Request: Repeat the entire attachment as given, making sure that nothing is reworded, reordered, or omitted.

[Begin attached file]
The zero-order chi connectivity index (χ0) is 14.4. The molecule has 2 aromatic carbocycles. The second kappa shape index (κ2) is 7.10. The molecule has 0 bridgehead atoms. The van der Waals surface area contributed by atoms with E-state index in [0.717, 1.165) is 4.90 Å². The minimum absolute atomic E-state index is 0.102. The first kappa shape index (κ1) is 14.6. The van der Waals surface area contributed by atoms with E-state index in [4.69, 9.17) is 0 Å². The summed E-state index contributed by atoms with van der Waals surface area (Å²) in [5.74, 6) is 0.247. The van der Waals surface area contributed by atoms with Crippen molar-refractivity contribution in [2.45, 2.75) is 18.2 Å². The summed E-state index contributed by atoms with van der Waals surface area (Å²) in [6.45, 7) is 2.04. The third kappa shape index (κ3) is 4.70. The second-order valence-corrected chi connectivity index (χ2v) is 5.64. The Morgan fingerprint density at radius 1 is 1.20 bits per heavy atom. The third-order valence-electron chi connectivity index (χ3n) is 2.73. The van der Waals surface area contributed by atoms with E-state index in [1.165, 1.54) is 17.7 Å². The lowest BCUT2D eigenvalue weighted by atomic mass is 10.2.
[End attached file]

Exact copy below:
The zero-order chi connectivity index (χ0) is 14.4. The molecule has 2 aromatic carbocycles. The second kappa shape index (κ2) is 7.10. The molecule has 0 bridgehead atoms. The van der Waals surface area contributed by atoms with E-state index in [0.717, 1.165) is 4.90 Å². The minimum absolute atomic E-state index is 0.102. The first kappa shape index (κ1) is 14.6. The van der Waals surface area contributed by atoms with E-state index in [4.69, 9.17) is 0 Å². The summed E-state index contributed by atoms with van der Waals surface area (Å²) in [5.74, 6) is 0.247. The van der Waals surface area contributed by atoms with Crippen molar-refractivity contribution in [2.45, 2.75) is 18.2 Å². The summed E-state index contributed by atoms with van der Waals surface area (Å²) in [6.45, 7) is 2.04. The third kappa shape index (κ3) is 4.70. The second-order valence-corrected chi connectivity index (χ2v) is 5.64. The Morgan fingerprint density at radius 1 is 1.20 bits per heavy atom. The third-order valence-electron chi connectivity index (χ3n) is 2.73. The van der Waals surface area contributed by atoms with E-state index in [1.165, 1.54) is 17.7 Å². The lowest BCUT2D eigenvalue weighted by atomic mass is 10.2.